Consider a shop that puts a basket full of products, cookies say, complete with a sign that says "FREE". You might expect customers to take quite a few - they might even go like hot cakes....
Now what would you think if a "customer" came into the store shouting abuse and pointing out that the packet had an ad on it for another brand of cookies. Throwing the packet at you he/she leaves the shop in disgust asking that you never offer them a free cookie again - even though the returned packet is probably empty.
Sounds unreasonable but this is what happens every few moments on the web. Most website don't charge for their content and instead attempt to make some money by running advertising or some sort of affiliate schemes - this is unlikely to amount to a profit but at least it helps with overheads. All such advertising is usually met by the general level of hostility that people should really reserve for something really, really, really bad.
This attitude is wrong but publishers have to work with it.
Imagine how surprised I was to be offered, by Slashdot, the opportunity to disable advertising because I had accumulated enough karma to warrant a reward. My reward was to turn off advertising... and in the process cut the revenue one of my favorite sites recieved.
The wording makes it clear that Slashdot expects me to be alienated by its advertising - but given that I am aware of both sides of the coin I was intrigued by this attitude.
What does it cost me to see a few ads?
I might even be alerted to something useful - even though that is a rare occurrence. Let's hope that there aren't too many users in need of reward who do switch off advertising and so punish a site that gives them so much for no charge at all.
I, of course, left the ads on and I even click on them now and again if I am interested in what they are offering. Where is the harm in seeing a few ads and if it helps a site I like and use so much the better. But it seems I'm in a minority.
There is no such thing as a free lunch, but free cookies even if the packet does have advertising seems pretty close to the idea. Yet users go to great lengths to rip the ads off the package and just take the goodies. Adblock addons to browsers are popular and again the end user's response to anything that attempts to foil their use is hostile to say the least.Yet this is just more of the same attitude. By turning off the ads you punish the site for providing you with content.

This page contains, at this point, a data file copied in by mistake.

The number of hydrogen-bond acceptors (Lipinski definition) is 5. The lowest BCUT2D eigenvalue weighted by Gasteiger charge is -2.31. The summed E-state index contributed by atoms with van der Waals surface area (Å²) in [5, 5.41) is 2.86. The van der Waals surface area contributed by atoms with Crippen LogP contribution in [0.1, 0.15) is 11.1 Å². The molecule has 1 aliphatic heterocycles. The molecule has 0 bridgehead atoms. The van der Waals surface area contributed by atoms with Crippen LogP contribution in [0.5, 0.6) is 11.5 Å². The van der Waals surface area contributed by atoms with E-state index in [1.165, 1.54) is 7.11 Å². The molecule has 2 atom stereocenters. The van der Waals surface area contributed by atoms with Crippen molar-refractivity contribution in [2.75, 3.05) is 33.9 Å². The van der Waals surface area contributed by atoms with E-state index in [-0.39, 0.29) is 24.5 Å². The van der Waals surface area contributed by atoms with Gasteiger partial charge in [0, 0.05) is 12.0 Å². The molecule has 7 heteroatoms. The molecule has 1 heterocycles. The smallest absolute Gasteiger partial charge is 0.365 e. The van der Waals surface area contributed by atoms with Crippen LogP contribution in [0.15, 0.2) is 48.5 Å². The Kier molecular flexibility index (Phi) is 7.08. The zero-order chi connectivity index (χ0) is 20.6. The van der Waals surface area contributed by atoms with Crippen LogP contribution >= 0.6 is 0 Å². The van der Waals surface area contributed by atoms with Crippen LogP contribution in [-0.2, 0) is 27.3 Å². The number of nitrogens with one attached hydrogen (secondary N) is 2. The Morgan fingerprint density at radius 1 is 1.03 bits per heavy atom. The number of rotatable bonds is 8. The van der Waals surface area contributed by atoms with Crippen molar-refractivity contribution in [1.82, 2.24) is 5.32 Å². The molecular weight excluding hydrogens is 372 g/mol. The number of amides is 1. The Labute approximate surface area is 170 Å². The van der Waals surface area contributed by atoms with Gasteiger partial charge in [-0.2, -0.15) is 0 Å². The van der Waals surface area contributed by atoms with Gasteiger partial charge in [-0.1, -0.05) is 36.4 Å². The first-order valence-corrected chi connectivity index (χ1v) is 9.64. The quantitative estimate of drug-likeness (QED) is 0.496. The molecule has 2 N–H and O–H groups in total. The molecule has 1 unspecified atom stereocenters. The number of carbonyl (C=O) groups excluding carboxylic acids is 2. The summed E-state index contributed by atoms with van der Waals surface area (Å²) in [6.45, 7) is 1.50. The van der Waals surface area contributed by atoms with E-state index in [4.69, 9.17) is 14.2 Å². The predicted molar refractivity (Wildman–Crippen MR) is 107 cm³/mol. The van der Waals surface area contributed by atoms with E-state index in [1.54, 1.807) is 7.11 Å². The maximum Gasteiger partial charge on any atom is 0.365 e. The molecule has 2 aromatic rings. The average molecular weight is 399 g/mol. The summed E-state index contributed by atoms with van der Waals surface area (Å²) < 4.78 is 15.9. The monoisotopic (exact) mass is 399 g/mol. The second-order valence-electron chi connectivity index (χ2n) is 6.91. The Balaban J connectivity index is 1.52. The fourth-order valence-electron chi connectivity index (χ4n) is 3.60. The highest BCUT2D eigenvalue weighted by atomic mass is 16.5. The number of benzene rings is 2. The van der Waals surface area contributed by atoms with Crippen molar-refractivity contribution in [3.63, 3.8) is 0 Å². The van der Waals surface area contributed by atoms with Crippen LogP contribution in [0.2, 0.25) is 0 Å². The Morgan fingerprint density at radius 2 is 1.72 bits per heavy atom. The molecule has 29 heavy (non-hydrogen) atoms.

Part of the reason might be that users have the wrong idea about the other side of the fence. There are too many stories about rich millionaires who have made it rich by simply putting up some website or other and then sitting back and taking the money. Users are under the impression that web advertising pays publishers a huge sum - which if it wasn't so sad would be laughable.
There is also the idea that any website that has advertising is some how in cahoots with big bad commerce and ready to give away the browsing habits and personal details of its visitors. However in most cases this is not the case simply because it isn't worth it. The big social websites may be able to make big money by data mining their client bases, but most web sites simply don't have the volume to make it worth implementing.
OK - it is true that there are rogues who do all of the above. There are sites that provide content that reduces down to virtually nothing but advertising. There are sites who will give you the run around, try to get your details and install keyloggers and other malware. Is this the reason most users are so hostile? It might be, but even if it is it still doesn't explain the irrational response to a site that is providing good content plus a few adverts.
The big question is how to re-educate users so that they see that they are getting a good deal?
How about this for an idea?
Put a button on your website which simply says - switch off adverts. If the user clicks on it - all adverts are gone for the duration of their visit and if they will accept a cookie (the programming kind) then they can be gone for repeat visits too.
Sounds like site suicide but here is the twist. When they click the button you provide a message that says that by turning off the ads they are punishing the site and the people who have worked to create it.
The sad thing is that this approach might just re-educate the user but who is going to try it out? After all any user with an ad-blocker installed has no incentive to click the button and hence no incentive to change their attitude. Any user without an ad-blocker would see the ads anyway and the few users who did opt to turn ads off would simply decrease the sites revenue. Hence any site that tries the idea out would simply be paying to educate the user to the benefit of other sites... ah it is an evolutionary world indeed.
AdBlock aims to make the Internet a better place by fund-raising for its anti-ads ad campaign. But who is really hurt by web advertising, and who will suffer if AdBlock succeeds? It could be all of us [ ... ]